You’ve come to the honest and courageous realization that alcohol has a grip on your life and is leading you down a path of emotional, spiritual, relational, vocational and physical destruction. You have decided to put the bottle down for good! While this is a decision to be proud of, depending on how heavily you’ve been drinking, it can be a potentially dangerous adventure to detox by yourself.
A condition known as alcohol withdrawal syndrome can occur when people who have been drinking heavily for weeks, months or years decide to suddenly stop consuming alcohol, which can be potentially life threatening.
Alcohol withdrawal symptoms can include anxiety, shakiness, seizures, and delirium tremens or DTs. These withdrawal symptoms can begin as early as two hours after the last drink and can persist for weeks.
Alcohol withdrawal symptoms can quickly worsen. So even if your symptoms are mild, it is very important that you seek out medical attention, especially if you have other health issues such as a history of seizures, any infections, or if you have heart or lung disease. Proper medical attention to these withdrawal symptoms can help reduce the risk of experiencing DTs. If you experience seizures, fever, severe confusion, hallucinations or an irregular heartbeat be aware that these are severe alcohol withdrawal symptoms and are considered to be a medical emergency and call 911 immediately!
What Causes Alcohol Withdrawal Symptoms?
Heavy prolonged drinking – especially excessive daily drinking – disrupts the brain’s neurotransmitters, the brain chemicals that transmit messages.
When heavy drinkers suddenly stop, or significantly reduce, their alcohol consumption, the neurotransmitters previously suppressed by alcohol are no longer suppressed. They basically spring back in a way that creates a reaction known as brain hyper excitability. This brain hyper excitability manifests itself through what is known as withdrawal symptoms such as anxiety, irritability, agitation, tremors, seizures and DTs.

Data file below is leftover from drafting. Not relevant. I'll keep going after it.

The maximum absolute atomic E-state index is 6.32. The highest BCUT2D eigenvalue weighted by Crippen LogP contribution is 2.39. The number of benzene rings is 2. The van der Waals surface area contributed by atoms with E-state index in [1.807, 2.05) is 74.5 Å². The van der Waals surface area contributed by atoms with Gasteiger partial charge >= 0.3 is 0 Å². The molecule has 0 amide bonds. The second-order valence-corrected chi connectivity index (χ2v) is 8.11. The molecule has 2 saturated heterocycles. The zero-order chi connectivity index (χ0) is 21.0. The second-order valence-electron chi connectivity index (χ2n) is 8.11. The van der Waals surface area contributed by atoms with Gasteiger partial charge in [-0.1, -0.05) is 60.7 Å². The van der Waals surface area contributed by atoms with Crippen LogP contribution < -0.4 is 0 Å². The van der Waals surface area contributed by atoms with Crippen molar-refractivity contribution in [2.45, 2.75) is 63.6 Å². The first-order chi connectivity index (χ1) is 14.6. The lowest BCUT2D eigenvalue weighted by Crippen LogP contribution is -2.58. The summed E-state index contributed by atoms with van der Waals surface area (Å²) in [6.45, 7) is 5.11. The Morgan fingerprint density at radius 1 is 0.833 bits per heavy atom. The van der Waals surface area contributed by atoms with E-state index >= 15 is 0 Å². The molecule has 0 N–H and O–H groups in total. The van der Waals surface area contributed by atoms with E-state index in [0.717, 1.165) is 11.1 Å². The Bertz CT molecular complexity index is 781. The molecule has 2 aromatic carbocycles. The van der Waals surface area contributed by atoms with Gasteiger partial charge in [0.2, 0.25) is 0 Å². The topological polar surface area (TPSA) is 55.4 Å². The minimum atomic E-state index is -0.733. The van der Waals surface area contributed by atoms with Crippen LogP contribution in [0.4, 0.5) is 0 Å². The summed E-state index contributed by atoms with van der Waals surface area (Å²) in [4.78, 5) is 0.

Severity of Alcohol Withdrawal Symptoms
The severity of alcohol withdrawal symptoms is dependent upon how much and for how long a person has been drinking. It is not uncommon for minor alcohol withdrawal symptoms to appear six to 12 hours after a person stops drinking. A person can still have a significant blood alcohol level when symptoms begin. These symptoms include:
- Shaky hands
- Mild anxiety
Between 12 and 24 hours after drinking has stopped, some people may experience visual, auditory or tactile hallucinations. These usually end after 48 hours. This condition is known as alcoholic hallucinosis and is not the same as the hallucinations one gets with DTs. The difference is that during the hallucinosis, the person is usually aware that the hallucinations are not real, whereas hallucinations with DTs are difficult to distinguish from reality.
Withdrawal seizures usually happen between 24 and 48 hours after someone stops drinking, although they can appear as early as two hours after drinking stops. The risk of seizures is especially high with people who have previously gone through multiple detoxifications.
DTs typically begin between 48 and 72 hours after drinking has stopped. Your risk for DTs increases if you have a history of withdrawal seizures or DTs, acute medical illness, abnormal liver function, and older age. Symptoms of DTs usually peak at five days and usually include:
- Disorientation, confusion and severe anxiety
- Hallucinations (primarily visual and difficult to distinguish from reality)
- Profuse sweating
- Low-grade fever
- High blood pressure
- Racing and irregular heartbeat
- Severe tremors
Treatment For Alcohol Withdrawal Symptoms
If you have mild to moderate alcohol withdrawal symptoms, you may need assistance with inpatient detox treatment if you don’t have a reliable social network, you are pregnant or you have a history of any of the following:
- Severe withdrawal symptoms
- Withdrawal seizures or DTs
- Certain medical or psychiatric illnesses
- Multiple previous detoxifications
The goals of a detox treatment are threefold: reducing immediate withdrawal symptoms, preventing complications, and beginning long-term therapy to promote alcohol abstinence.
Preventing Future Alcohol Withdrawal Symptoms
Treatment of alcohol withdrawal symptoms does not address the underlying emotional and spiritual issues of addiction. To prevent future alcohol withdrawal symptoms, serious consideration should be given to entering into a long-term rehab program (30-90 days) to help overcome your alcohol abuse, dependence or addiction.